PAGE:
Special Reports

ONLY ON ABC-7: UTEP's Dr. Natalicio reflects on legacy, national recognition

Natalicio special report

EL PASO, Texas - Dr. Diana Natalicio is the longest serving president of a public research university in the United States: 29 years at the University of Texas at El Paso and counting.

The iconic UTEP president likes to use "access" and "excellence" in the same sentence to describe a passionate tenure that has brought her and UTEP national prominence.

Her signature coifed hair and smile have graced the pages of two major magazines. Fortune this year listed Natalicio among the world's greatest leaders for "transforming the world and inspiring others to do the same."

Natalicio is in good company with the Pope, Melinda Gates and Amazon's Jeff Bezos. In 2016, TIME listed Natalicio among the top 100 most influential people around the world.

"What is so important for me is that it brings a lot of visibility to UTEP," Natalicio said about her recent national exposure. "For me, it's about trying to shape the university to shape the needs of people who wouldn't otherwise have the opportunity to go to school and I find that enormously satisfying."

Whenever she is recognized, Natalicio likes shifting the attention toward UTEP. "What we are doing at UTEP, which is educating students from backgrounds of modest means, has caught fire nationally and we are at the forefront," she said.

It has been a challenging journey to the top - both professionally and personally - for Natalicio. She was 17 when she realized life had more to offer her.



    
"I always joke I was the Lily Thomlin of Nordberg Manufacturing because I'd always be there every day. 'Good morning' - I'd say that a thousand times a day and after a month of disconnecting and connecting calls, I knew that box really well and it was very boring," Natalicio said.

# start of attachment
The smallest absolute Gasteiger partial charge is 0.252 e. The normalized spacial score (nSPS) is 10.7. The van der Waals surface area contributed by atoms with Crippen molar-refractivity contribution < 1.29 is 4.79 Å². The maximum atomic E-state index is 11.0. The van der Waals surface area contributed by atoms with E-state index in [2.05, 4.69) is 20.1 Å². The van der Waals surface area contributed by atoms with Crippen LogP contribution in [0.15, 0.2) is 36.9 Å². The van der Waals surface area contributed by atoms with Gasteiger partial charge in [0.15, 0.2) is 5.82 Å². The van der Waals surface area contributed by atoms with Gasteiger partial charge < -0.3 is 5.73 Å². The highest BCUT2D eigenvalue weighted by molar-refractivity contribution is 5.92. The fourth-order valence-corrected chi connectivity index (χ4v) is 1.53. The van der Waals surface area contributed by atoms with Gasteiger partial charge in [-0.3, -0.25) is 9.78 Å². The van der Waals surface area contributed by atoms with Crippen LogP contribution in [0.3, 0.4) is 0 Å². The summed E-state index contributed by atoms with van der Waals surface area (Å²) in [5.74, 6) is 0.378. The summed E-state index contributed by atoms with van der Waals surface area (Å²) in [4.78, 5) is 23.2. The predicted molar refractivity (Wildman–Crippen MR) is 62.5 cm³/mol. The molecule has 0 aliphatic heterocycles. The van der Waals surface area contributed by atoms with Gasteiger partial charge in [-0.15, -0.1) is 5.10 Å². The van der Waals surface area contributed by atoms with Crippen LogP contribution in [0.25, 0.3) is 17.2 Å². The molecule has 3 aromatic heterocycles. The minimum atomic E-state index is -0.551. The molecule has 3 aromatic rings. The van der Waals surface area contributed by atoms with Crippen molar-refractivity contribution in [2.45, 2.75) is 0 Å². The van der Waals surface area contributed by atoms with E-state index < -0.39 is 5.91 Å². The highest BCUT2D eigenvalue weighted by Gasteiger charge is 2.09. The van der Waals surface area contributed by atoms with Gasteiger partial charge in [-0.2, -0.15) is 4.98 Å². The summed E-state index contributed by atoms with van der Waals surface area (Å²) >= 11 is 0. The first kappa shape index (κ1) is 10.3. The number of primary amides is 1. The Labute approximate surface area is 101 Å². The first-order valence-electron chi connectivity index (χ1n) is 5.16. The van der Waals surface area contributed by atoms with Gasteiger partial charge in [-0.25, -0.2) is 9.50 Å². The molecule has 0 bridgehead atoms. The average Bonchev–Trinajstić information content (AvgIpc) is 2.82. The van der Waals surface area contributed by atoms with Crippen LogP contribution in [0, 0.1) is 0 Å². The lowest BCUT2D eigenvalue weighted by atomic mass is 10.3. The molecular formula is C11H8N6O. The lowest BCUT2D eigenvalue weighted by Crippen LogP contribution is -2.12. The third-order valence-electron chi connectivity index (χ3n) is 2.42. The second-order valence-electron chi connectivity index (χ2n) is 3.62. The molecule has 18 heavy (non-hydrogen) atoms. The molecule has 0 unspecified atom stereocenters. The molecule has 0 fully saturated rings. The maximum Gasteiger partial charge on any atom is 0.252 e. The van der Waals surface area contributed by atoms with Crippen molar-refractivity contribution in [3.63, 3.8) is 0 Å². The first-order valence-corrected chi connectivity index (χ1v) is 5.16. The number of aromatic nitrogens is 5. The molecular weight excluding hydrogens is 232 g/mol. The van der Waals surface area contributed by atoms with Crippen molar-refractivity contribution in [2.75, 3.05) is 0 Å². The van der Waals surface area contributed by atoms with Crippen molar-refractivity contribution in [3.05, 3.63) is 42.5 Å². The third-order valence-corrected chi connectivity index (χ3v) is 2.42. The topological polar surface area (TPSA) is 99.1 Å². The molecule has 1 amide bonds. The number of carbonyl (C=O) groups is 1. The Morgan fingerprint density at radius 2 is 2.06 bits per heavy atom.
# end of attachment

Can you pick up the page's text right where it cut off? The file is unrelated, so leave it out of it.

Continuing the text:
A young, naive and curious Natalicio enrolled at St. Louis University. She graduated with honors and earned a Fullbright scholarship to Brazil.
 
"I walked out to the plane and my parents were back there and I kept thinking, 'I can turn around and it will be okay. They'll love me still. They'll be happy I'd stay home,' but my feet just kept going, it was the best year of my life in terms of personal growth," Natalicio said.


    
Natalicio currently lives at the Hoover House, which will celebrate its 100th anniversary in 2017.  Everything in the home belongs to the university - except the baseball memorabilia collection. 

"I love to watch the pitcher and how they move the ball in different ways. I'm interested in the physics of baseball," Natalicio said.

She's especially fond of the St. Louis Cardinals and the El Paso Chihuahuas.

Natalicio, who enjoys traveling, enjoys life in the Borderland, "I love to walk. I love quiet recreation. I love hiking. I love to walk in the mornings to hear the birds and early morning is so special," she said.

Natalicio may live in a mansion with period furniture and beautiful grounds, but she likes simplicity. She has an apartment upstairs where she enjoys quiet time to plan and think.

Something weighing heavy on her heart is President Donald Trump's plan to build a wall. "This idea that the border is a threat to our safety and security and happiness and economy is ridiculous and it bothers me greatly that we are spending so much time denigrating, demonizing a population that doesn't deserve it and i think it's reckless and irresponsible," Natalicio said.


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